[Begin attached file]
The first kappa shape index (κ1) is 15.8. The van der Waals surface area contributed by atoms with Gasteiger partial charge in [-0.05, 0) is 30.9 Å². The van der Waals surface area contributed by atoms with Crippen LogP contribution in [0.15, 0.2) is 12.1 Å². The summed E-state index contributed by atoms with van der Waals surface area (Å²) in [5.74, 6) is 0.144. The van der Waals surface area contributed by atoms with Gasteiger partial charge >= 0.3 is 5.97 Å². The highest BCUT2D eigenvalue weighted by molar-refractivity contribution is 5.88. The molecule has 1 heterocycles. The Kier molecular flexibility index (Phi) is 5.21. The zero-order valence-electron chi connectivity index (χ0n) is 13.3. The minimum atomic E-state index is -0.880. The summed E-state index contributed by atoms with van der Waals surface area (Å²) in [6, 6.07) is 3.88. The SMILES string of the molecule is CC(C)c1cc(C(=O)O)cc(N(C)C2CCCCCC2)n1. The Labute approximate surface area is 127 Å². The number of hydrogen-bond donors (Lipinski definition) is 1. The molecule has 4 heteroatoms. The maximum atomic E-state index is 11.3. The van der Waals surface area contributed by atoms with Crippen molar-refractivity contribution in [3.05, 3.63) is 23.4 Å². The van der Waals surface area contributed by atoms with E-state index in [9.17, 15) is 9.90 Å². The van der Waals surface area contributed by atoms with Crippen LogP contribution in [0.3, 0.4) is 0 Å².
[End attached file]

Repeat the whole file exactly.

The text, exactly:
The first kappa shape index (κ1) is 15.8. The van der Waals surface area contributed by atoms with Gasteiger partial charge in [-0.05, 0) is 30.9 Å². The van der Waals surface area contributed by atoms with Crippen LogP contribution in [0.15, 0.2) is 12.1 Å². The summed E-state index contributed by atoms with van der Waals surface area (Å²) in [5.74, 6) is 0.144. The van der Waals surface area contributed by atoms with Gasteiger partial charge >= 0.3 is 5.97 Å². The highest BCUT2D eigenvalue weighted by molar-refractivity contribution is 5.88. The molecule has 1 heterocycles. The Kier molecular flexibility index (Phi) is 5.21. The zero-order valence-electron chi connectivity index (χ0n) is 13.3. The minimum atomic E-state index is -0.880. The summed E-state index contributed by atoms with van der Waals surface area (Å²) in [6, 6.07) is 3.88. The SMILES string of the molecule is CC(C)c1cc(C(=O)O)cc(N(C)C2CCCCCC2)n1. The Labute approximate surface area is 127 Å². The number of hydrogen-bond donors (Lipinski definition) is 1. The molecule has 4 heteroatoms. The maximum atomic E-state index is 11.3. The van der Waals surface area contributed by atoms with Crippen molar-refractivity contribution in [3.05, 3.63) is 23.4 Å². The van der Waals surface area contributed by atoms with E-state index in [9.17, 15) is 9.90 Å². The van der Waals surface area contributed by atoms with Crippen LogP contribution in [0.3, 0.4) is 0 Å².